UPDATE, March 1, 2013: Joseph Hall, now 12, will be sentenced today; in January, he was convicted of second-degree murder in the death of his father, Jeffrey Hall, "a regional director of the National Socialist Movement, a white separatist group," in Riverside, two years ago. (Prior reporting below.)
...Joseph Hall's trial centered on allegations of abuse and the young defendant's grasp of right and wrong.
Riverside County Superior Court Judge Jean Leonard, who heard the juvenile case without a jury, could send him to the Department of Juvenile Justice, where he would be the youngest child in custody and where he would likely remain until age 23. (Sue Burrell, staff attorney at Youth Law Center in San Francisco, confirmed to Reuters that as of the end of 2012, no child under 13 was incarcerated with the Dept. of Juvenile Justice.)
Hall's family and other law and child experts say this would not be in the best interest of the child, although his lawyer acknowledges it may be the most likely placement. They prefer a treatment facility that might see him released sooner.
"It's an absolutely awful place," defense attorney Matthew Hardy said of the Department of Juvenile Justice option. "...It's a hell hole. Throwing him in there with his background would guarantee he'd never have a chance. He'll be living with the worst of the worst."
Hall has a history of severe aggressive behavior, which resulted in home schooling.
As the New York Times reported at the time of his conviction, "Joseph had been violent since he was a young child, according to testimony, beginning before his father joined the National Socialist Movement. Joseph hit his sisters and his stepmother, stabbed classmates at school with pencils and once tried to strangle a teacher with a telephone cord...[His father]... beat Joseph regularly for years before the murder...Michael Soccio, the [Riverside County] chief deputy district attorney, said he hoped the court would get Joseph help. “Joseph is a little boy, and his life has been very, very sad,” Mr. Soccio said after the ruling. But he added: “I also would have been concerned had Joseph been released. I think he’s a very dangerous boy.”
The trial is complicated because the father, Jeff Hall, was, as McKinley writes [emphases ours]:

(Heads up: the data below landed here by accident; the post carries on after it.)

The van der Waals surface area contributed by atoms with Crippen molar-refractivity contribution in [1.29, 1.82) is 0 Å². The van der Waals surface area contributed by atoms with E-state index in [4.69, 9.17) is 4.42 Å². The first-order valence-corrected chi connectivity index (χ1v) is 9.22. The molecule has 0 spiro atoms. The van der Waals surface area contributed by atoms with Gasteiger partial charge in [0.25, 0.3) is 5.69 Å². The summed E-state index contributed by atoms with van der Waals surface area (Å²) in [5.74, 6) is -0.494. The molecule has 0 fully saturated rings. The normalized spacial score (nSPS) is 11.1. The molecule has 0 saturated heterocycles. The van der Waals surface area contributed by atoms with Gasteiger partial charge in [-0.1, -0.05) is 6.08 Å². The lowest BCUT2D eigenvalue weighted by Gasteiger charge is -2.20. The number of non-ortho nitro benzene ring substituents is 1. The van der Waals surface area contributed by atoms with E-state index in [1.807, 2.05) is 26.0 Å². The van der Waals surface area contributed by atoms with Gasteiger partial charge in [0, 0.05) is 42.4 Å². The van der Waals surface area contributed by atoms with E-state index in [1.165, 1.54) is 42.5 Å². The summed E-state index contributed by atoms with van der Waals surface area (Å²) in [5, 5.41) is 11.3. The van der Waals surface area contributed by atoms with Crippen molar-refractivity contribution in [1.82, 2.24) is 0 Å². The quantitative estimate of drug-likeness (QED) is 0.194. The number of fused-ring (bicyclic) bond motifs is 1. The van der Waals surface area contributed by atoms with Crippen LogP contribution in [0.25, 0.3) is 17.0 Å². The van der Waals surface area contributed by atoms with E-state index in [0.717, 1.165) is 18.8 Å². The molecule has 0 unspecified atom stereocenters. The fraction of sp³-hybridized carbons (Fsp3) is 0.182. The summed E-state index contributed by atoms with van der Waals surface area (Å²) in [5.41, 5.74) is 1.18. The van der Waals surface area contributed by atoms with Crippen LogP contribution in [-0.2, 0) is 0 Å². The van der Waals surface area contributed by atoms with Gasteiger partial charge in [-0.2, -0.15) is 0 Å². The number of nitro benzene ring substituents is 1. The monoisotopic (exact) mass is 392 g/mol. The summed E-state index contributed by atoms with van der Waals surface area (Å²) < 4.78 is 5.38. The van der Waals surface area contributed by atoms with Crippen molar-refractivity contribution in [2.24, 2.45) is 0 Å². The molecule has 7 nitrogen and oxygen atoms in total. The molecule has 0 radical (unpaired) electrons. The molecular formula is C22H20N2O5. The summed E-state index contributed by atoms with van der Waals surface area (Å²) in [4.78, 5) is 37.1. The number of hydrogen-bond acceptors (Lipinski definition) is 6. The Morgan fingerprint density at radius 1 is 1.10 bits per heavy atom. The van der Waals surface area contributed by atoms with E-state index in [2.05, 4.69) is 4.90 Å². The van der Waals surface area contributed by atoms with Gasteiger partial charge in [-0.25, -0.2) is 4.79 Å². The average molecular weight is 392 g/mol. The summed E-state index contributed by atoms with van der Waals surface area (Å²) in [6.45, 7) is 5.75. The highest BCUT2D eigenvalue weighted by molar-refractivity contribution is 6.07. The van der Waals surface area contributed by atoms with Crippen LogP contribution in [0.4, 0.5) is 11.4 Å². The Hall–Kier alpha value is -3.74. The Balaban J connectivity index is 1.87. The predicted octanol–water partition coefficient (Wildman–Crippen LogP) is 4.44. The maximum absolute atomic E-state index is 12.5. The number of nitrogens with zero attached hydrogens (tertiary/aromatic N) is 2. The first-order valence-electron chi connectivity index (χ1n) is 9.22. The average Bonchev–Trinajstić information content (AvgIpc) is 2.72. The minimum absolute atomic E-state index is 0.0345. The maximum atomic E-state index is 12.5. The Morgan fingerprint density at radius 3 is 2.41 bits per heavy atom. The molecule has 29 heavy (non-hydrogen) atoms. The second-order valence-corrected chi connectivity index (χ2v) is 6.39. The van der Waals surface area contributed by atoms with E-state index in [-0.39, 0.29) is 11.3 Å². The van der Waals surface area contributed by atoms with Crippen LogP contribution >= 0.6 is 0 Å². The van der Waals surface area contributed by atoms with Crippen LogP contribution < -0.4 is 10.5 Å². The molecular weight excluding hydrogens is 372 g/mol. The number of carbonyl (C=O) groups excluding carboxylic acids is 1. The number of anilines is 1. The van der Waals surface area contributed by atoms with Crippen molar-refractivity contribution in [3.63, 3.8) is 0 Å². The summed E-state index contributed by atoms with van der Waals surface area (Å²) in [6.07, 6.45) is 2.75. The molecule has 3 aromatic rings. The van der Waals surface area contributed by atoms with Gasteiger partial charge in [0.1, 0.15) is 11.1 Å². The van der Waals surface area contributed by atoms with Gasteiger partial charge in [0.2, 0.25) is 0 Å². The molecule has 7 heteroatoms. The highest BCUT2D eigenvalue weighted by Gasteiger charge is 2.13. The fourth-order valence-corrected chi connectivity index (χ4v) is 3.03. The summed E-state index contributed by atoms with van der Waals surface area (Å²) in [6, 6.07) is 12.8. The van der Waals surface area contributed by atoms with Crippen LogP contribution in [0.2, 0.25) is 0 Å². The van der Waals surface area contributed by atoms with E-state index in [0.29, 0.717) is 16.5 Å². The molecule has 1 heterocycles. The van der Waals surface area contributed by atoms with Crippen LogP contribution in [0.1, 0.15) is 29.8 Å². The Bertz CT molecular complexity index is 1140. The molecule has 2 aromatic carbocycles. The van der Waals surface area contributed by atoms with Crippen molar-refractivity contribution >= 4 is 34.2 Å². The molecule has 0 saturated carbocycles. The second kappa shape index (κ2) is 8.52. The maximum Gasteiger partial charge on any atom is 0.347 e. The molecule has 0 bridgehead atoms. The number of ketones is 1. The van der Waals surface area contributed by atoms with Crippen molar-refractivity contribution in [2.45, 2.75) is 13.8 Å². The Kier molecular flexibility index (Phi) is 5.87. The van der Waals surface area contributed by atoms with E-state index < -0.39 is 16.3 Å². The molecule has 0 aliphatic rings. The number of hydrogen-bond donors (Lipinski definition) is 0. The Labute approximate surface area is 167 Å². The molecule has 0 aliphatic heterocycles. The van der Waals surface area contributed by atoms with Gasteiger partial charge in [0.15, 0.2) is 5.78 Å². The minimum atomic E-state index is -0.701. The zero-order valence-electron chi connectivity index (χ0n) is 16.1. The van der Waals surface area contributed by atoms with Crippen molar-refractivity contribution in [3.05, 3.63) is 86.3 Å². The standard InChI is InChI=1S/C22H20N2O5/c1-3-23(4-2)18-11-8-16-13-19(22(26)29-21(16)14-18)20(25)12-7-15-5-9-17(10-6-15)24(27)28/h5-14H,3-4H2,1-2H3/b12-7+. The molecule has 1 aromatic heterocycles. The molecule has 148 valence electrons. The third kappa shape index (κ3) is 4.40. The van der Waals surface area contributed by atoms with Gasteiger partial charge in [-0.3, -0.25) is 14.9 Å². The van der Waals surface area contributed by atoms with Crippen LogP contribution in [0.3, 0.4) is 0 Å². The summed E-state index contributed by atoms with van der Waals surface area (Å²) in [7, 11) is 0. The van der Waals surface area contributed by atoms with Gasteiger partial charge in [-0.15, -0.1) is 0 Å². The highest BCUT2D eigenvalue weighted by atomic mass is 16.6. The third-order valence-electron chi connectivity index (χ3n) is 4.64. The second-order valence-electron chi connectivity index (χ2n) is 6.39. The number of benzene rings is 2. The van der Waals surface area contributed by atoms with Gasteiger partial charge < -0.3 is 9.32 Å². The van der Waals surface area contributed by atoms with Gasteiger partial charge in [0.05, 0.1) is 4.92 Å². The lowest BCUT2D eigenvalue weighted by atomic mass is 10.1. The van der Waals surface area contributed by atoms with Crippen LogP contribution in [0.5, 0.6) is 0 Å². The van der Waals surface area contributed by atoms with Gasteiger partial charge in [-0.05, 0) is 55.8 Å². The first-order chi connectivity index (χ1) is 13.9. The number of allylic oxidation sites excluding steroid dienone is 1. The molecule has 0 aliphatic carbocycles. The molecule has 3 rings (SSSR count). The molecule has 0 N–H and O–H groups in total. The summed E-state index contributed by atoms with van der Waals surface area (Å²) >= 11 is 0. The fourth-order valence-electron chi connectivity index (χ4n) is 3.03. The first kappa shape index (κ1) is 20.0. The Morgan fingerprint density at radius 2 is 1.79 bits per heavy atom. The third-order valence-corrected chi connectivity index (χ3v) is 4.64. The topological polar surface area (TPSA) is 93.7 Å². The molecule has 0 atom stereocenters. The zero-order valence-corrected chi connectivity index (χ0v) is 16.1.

"...a rabid neo-Nazi. And those facts raise several more philosophical quandaries that, depending on how the judge weighs the answers, may determine the outcome of the trial. Among them: whether virulent racism can amount to parental abuse, whether a child exposed to such hate can understand the difference between right and wrong, and whether someone who grows up in such toxic circumstances can be blamed for wanting a way out.
The prosecutor, Michael Soccio, at left, says that the actions of Joseph Hall have little to do with Nazism, but rather with his anger at being punished and spanked by his father at a party the day before the killing and the boy’s worries that his father would leave his family. Though he says he sympathizes with Joseph and his upbringing — “There’s a sweet side to him,” Mr. Soccio said in an interview this month — he also has little doubt that the boy is a killer...
But Joseph’s public defender, Matthew J. Hardy, says his client has neurological and psychological problems, compounded by exposure to neo-Nazi “conditioning” and physical abuse in the home.
“He’s been conditioned to violence,” Mr. Hardy said, adding, “You have to ask yourself: Did this kid really know that this act was wrong based on all those things?”
Whether that holds true is up to Judge Jean Leonard of Riverside County Superior Court, who will oversee the murder trial without a jury. What is certain, however, is that if found responsible for the killing and made a ward of the state, Joseph, who is now 12, would be the youngest person held in one of the three fenced-in facilities run by California’s Department of Juvenile Justice....
... Robert Weisberg, a co-director of the Stanford Criminal Justice Center, [said] he could not recall seeing anyone that young on trial for such a crime in California...
California’s penal code ... says that children under 14 cannot be charged with a crime without clear proof that “they knew its wrongfulness.”
But Mr. Soccio said that Joseph had a history of violence, including an attack that involved wrapping a telephone cord around a teacher’s neck, and needed to be in a security setting “receiving as much help as possible for as long as possible.”
“I’ve had some people say, ‘How can you do that to a little kid?’ ” said Mr. Soccio. “And I ask them, ‘Well, would you like him to come live with you?’ ”
... there is also the question of whether Mr. Hall’s rhetoric, which included “sieg heils,” and neo-Nazi get-togethers in the home amounted to psychological abuse. Mr. Hardy said Joseph had endured episodes of domestic violence and child abuse “as well as the atmosphere that’s created by the neo-Nazi activities.”....